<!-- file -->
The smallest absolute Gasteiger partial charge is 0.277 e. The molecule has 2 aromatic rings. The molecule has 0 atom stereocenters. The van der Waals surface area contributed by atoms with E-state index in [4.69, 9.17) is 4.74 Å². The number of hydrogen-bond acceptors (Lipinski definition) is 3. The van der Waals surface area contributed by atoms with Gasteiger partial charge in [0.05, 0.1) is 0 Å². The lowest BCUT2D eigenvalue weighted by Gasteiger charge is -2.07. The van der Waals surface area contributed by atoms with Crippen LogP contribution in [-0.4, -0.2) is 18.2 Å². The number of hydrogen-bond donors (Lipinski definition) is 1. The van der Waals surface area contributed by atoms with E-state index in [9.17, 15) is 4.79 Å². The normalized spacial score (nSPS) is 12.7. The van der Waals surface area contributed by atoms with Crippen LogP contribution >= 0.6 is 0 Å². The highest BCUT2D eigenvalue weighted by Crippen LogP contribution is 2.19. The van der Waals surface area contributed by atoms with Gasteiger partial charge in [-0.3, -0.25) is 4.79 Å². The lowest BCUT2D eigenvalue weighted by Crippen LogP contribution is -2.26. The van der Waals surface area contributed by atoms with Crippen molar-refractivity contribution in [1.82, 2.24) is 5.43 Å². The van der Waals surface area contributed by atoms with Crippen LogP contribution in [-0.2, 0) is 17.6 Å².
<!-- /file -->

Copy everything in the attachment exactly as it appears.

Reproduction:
The smallest absolute Gasteiger partial charge is 0.277 e. The molecule has 2 aromatic rings. The molecule has 0 atom stereocenters. The van der Waals surface area contributed by atoms with E-state index in [4.69, 9.17) is 4.74 Å². The number of hydrogen-bond acceptors (Lipinski definition) is 3. The van der Waals surface area contributed by atoms with Gasteiger partial charge in [0.05, 0.1) is 0 Å². The lowest BCUT2D eigenvalue weighted by Gasteiger charge is -2.07. The van der Waals surface area contributed by atoms with Crippen LogP contribution in [-0.4, -0.2) is 18.2 Å². The number of hydrogen-bond donors (Lipinski definition) is 1. The van der Waals surface area contributed by atoms with E-state index in [9.17, 15) is 4.79 Å². The normalized spacial score (nSPS) is 12.7. The van der Waals surface area contributed by atoms with Crippen LogP contribution >= 0.6 is 0 Å². The highest BCUT2D eigenvalue weighted by Crippen LogP contribution is 2.19. The van der Waals surface area contributed by atoms with Gasteiger partial charge in [-0.3, -0.25) is 4.79 Å². The lowest BCUT2D eigenvalue weighted by Crippen LogP contribution is -2.26. The van der Waals surface area contributed by atoms with Crippen molar-refractivity contribution in [1.82, 2.24) is 5.43 Å². The van der Waals surface area contributed by atoms with Crippen LogP contribution in [-0.2, 0) is 17.6 Å².